Fimmene Fimmene


Fimmene fimmene ca sciati allu tabaccu
ne sciati doi e ne turnati quattru.

Ci bu la tice cu chiantati lu tabaccu
la ditta nu bu tae li taraletti.

Ca poi li sordi bu li benedicu
bu ‘nde ccattati nuci per Natale.

Te dicu sempre cu nu chianti lu tabaccu
lu sule è forte e te lu sicca tuttu.

Fimmene fimmene ca sciati alle ulìe
cugghitinde le fitte e le cigghiare1.

Fimmene fimmene ca sciati a vindimare
e sutta lu ceppune bu la faciti fare.

E Santu Paulu meu te Galatina
fammende ccuntetà sta signurina.

E Santu Paulu meu te le tarante
pizzichi le caruse a mmienzu all’anche.

E Santu Paulu miu te li scurzuni
pizzichi li carusi alli cujuni.
Translation in Italian

Femmine femmine che andate al tabacco
ve ne andate in due e tornate in quattro.

Chi vi dice di piantare il tabacco
la ditta non vi dà neanche i telaietti.

Che poi i soldi ve li benedico
che vi comprate le noci per Natale

Ti dico sempre di non piantare il tabacco
il sole è forte e lo secca tutto.

Femmine femmine che raccogliete le olive
raccogliete le vicine e le sparse

Femmine femmine che andate a vendemmiare
sotto la vigna ve la fate fare.

E San Paolo mio di Galatina
fammi accontentare questa signorina

E San Paolo mio delle tarante
pizzichi le ragazze in mezzo alle gambe.

E San Paolo mio dei serpenti
pizzichi i maschi fra i coglioni.


tammurriata pompei
Above: A mosaic from Pompeii which appears to depict the tammurriata being played and danced in Antiquity. 

“The arms are held in front of the body with the elbows outward, and the movements that they make are basically two, inspired by agricultural activities. The first is a downwards gesture of sowing. The second is an upwards gesture that resembles the movements made when collecting fruit from trees. The steps of the tammurriata follow the rhythm of the drums and are characterized by mirrored movement of the feet, side-to-side, back and forth, or toe-to-heel of the two dancers. All in all, the dancers move in circles.” – Arianna Sacco

Dancing as Life

“Life causes motion, and motion can give evidence of life. This becomes: ‘Life causes motion, hence motion is evidence of life.’ Humans can see that the motions of work have a direct purpose, but motion for motion’s sake is something else–‘dance’ broadly taken. (In the languages of eastern Europe, the same word often means both ‘dance’ and ‘play,’ and other nondirect motions like swinging, tickling, and laughing may fall in this basket. Medieval western Europeans, too, called the nocturnal dancing and feasting of the spirits the game, its goal being an abundance of crops called luck.) Supernatural powers, of course, need not work to survive; hence divine life simply ‘dances’ and in this very act of dancing is thought to create life. …

“The spirits that villagers sought to influence were the spirits of the dead. But different categories of dead existed, with different powers and different connections to the living.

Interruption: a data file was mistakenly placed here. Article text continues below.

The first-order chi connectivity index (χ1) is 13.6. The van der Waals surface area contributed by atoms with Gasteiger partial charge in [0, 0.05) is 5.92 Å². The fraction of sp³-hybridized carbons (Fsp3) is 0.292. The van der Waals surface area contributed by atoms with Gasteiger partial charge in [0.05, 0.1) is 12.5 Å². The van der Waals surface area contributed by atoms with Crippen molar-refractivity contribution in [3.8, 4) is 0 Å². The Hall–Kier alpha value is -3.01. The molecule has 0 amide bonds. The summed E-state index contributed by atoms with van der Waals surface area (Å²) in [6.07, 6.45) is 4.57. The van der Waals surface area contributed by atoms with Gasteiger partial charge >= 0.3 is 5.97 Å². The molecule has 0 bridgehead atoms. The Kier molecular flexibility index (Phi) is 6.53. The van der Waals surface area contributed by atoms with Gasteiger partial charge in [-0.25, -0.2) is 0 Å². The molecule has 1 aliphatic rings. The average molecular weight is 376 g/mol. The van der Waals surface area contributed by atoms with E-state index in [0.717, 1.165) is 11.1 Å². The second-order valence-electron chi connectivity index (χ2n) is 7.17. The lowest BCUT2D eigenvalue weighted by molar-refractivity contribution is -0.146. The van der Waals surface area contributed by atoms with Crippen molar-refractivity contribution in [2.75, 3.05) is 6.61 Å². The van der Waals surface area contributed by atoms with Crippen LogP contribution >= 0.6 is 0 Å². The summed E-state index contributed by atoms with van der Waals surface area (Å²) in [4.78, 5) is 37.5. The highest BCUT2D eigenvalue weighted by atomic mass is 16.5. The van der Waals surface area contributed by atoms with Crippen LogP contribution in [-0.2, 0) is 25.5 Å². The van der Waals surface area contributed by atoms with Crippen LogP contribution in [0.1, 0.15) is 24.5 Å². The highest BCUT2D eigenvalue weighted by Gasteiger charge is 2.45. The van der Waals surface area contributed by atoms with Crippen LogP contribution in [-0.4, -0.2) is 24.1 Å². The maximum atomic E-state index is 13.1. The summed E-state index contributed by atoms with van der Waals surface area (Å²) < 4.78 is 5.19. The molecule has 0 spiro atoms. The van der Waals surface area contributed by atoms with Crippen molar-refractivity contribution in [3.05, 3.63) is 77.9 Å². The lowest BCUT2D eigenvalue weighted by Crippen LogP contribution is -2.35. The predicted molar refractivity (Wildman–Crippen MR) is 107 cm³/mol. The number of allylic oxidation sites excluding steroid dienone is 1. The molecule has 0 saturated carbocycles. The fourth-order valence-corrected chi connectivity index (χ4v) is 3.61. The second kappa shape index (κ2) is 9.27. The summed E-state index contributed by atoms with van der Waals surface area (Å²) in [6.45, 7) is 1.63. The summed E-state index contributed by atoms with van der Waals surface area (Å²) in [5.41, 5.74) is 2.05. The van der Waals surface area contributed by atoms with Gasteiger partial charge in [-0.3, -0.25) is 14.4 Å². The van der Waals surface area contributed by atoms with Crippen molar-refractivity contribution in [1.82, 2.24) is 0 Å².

“First, one’s dead ancestors. Since they had begotten the living, one could reasonably appeal to them to help their offspring survive. And because these ancestors had been buried in the ground (where their spirits were assumed to pass much of their time), presumably they could help the seeds down there–the newly sown crops–to germinate and grow. Basic to this belief is the notion of resurrection: the seed seems dead, it is buried, it rises to produce new seed. The eternal cycle of life.

“Second were the spirits of the dead of other villages. These were particularly dangerous because they would be busy sequestering all the existing abundance for their offspring. So ritual dancers, from the Balkans to Britain, marked out territories and fought intruding bands, to the death if necessary.

“Finally, there existed a very special group: young women born into the clan who had died before having any children–hence not ancestors of the living but still belonging to the community. Most important, they had not used their natural store of fertility. So, people reasoned, if we’re especially nice to them, they might bestow that unused fertility on us. Because unmarried girls in the living community spent much of their time singing and dancing together, people inferred by analogy that the spirits of dead girls would likewise band together and spend their time singing, dancing, swimming, laughing, and so on. These Dancing Goddesses inhabited the wilds, controlling the rain and other waters, creating fertility and healing powers people needed. The challenge was to lead, cajole, trap, or entice them into the cultivated areas to shed their fertility here, and one way to do this was to do what they did: dance.”

Elizabeth Wayland Barber, The Dancing Goddesses: Folklore, Archaeology, and the Origins of European Dance, pp. 3-4.